In case anyone was wondering, the next HCSD meeting is on Tuesday night at 5 PM. They’ll be discussing ripping off taxpayers…ahem….we mean Redmond Road water improvements and annexation of Indianola road.

The North Coast’s Environmental groups vow to Fight Trump’s Offshore Oil Drilling Plan

Is what we want on the horizon?

hey, get out of the way of our beautiful sunset

Eureka, Calif.—On Thursday, the Trump administration announced that it would open offshore oil drilling for nearly all continental waters in the United States, including here along our North Coast. Trump will have to go through us first. Our organizations, the Environmental Protection Information Center (EPIC), Humboldt Baykeeper, and the Northcoast Environmental Center, pledge that we will do everything in our power to fight offshore oil and gas development in Northern California.

President Trump’s reckless plan threatens our coast, our economy, and our way of life. We will defend our coast because we cannot suffer the same fate as Santa Barbara in 1969, Port Angeles in 1985, Grays Harbor in 1988, Coos Bay in 1999, and the Gulf of Mexico in 2010. We will not allow offshore drilling because we must move to a post-carbon economy. We will stand with our fishermen and oyster farmers who rely on clean water and a healthy environment.

We stopped President Reagan’s attempts to drill off the North Coast in the 1980s. We will stop President Trump too.


Tom Wheeler, Environmental Protection Information Center, (206) 356-8689,

Jen Kalt, Humboldt Baykeeper, (707) 499-3678,

Larry Glass, Northcoast Environmental Center, (707) 845-7136,

Development pressure sparks HCSD to push water service to Indianola and Redmond road areas

Rumored Developments in the Rocky Creek area and at the end of Redmond Rd appear to be the driving force behind a push to bring water service to these areas. Water connections would mean that subdividing into small parcels would be possible and likely. It’s ironic that Dave Tyson and Dave Hull, local developers best friends, would be pushing this.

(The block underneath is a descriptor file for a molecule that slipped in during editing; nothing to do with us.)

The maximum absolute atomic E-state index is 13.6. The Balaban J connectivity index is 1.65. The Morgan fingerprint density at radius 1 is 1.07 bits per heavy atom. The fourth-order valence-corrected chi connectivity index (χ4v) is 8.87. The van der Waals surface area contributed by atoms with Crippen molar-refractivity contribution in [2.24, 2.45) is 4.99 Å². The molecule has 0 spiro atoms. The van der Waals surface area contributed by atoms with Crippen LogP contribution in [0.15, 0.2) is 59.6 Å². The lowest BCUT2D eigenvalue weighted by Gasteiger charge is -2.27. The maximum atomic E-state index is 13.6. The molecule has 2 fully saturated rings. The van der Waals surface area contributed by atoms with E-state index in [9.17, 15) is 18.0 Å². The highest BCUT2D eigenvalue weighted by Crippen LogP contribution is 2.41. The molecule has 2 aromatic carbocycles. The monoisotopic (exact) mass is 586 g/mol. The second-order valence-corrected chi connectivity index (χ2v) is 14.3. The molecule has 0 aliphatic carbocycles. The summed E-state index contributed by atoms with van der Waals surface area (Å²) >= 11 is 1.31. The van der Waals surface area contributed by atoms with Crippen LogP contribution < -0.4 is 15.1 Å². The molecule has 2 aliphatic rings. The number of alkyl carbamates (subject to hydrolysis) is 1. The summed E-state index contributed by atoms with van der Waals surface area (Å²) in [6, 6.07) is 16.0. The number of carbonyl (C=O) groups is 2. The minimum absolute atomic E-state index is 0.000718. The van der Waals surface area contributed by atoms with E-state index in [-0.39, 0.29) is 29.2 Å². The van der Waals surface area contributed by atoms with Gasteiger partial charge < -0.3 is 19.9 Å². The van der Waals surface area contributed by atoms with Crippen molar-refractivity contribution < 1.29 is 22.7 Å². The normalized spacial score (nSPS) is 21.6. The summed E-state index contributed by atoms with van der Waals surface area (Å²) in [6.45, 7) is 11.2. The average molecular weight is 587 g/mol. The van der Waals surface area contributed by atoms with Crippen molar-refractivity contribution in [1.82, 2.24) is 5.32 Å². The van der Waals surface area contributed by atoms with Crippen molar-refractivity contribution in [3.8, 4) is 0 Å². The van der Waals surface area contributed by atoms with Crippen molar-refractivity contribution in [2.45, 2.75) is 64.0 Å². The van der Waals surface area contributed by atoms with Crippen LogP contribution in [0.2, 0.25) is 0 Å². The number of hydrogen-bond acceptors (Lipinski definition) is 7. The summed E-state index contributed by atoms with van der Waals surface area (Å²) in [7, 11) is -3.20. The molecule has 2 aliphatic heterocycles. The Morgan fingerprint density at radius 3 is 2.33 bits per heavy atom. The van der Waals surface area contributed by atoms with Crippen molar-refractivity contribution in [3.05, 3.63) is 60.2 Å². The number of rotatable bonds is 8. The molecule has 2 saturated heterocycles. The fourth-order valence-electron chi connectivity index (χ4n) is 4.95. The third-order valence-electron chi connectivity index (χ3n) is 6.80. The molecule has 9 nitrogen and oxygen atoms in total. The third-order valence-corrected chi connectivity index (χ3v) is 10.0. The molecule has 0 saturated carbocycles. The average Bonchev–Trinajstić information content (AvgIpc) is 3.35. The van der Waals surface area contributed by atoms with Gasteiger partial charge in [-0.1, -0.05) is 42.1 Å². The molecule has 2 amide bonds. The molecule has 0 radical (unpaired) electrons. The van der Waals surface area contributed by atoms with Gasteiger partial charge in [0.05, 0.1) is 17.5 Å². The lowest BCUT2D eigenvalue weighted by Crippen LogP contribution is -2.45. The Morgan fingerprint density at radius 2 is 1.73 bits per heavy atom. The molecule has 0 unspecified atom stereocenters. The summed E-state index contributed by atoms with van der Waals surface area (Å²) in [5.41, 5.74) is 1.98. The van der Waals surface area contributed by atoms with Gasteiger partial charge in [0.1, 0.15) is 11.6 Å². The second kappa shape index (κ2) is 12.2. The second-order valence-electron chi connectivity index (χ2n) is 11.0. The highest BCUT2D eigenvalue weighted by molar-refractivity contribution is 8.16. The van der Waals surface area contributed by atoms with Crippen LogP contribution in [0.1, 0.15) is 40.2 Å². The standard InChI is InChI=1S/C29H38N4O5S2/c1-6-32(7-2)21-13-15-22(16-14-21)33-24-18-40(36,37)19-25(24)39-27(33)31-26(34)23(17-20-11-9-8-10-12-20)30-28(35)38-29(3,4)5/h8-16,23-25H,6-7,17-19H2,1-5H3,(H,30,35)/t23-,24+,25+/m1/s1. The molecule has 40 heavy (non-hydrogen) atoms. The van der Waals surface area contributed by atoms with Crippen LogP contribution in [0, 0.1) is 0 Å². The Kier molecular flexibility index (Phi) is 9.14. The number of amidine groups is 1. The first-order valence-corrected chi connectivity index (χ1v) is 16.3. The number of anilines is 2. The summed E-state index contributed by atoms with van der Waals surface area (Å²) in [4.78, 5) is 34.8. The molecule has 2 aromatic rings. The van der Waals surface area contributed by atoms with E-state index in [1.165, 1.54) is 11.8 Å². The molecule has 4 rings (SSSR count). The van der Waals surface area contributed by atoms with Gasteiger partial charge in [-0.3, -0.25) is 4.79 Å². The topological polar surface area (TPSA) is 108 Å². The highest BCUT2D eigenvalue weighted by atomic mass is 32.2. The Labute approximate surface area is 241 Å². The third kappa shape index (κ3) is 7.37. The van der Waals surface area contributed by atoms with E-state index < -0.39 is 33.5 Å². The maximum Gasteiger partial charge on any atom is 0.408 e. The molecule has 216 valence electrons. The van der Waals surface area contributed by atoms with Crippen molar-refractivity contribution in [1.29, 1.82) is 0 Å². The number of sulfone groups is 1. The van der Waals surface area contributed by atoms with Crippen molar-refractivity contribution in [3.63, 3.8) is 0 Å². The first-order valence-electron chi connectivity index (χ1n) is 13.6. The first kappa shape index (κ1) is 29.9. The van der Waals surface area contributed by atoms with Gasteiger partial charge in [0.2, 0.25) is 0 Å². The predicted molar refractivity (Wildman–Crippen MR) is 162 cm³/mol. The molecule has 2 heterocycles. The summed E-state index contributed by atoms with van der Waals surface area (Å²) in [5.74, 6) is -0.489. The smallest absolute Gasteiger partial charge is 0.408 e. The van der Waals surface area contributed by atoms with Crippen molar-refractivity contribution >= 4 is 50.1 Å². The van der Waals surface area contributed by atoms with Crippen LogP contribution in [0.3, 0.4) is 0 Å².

From Sundays Times-standard:

The Humboldt Community Services District Board of Directors is looking into expanding water services in the Indianola area along Old Arcata Road between Arcata and Eureka, but area residents have expressed concerns over water services being the first step of urbanizing their beloved rural community.

The district’s general manager David Hull said this issue dates back two decades.

“The residents, landowners out in the Indianola area, were having problems with their wells,” he said.

Wells were running dry, not working or polluted, Hull said.

“It actually turned into a health and safety issue,” he said.

Some residents came to the district’s board to ask for the area to be annexed so they could be hooked into the water system, Hull said. But Humboldt Local Agency Formation Commission rules at that time would have required the services district to provide other services, such as emergency services, to annexed areas.

Hull said the district dealt solely in water and wastewater services.

“That made it costly and near impossible,” he said about the annexation. “Since that time those rules have changed so we can do water service expansion out there.”

So the district board started talking about the annexation again and sent out 439 survey letter to gauge public opinion on the annexation, Hull said. Only 141 surveys were returned with 100 respondents interested in the annexation and 41 not interested in it, according to a staff report.

In November the board directed district staff to prepare a second survey letter that would be sent out to the 298 residences that didn’t respond to the first survey letter, according to a staff report.

“That’s what the discussion was [on] Tuesday night,” Hull said.

On Tuesday evening the district board met and heard input from members of the public and instead of voting to send out the second letter as drafted gave staff direction to add to it.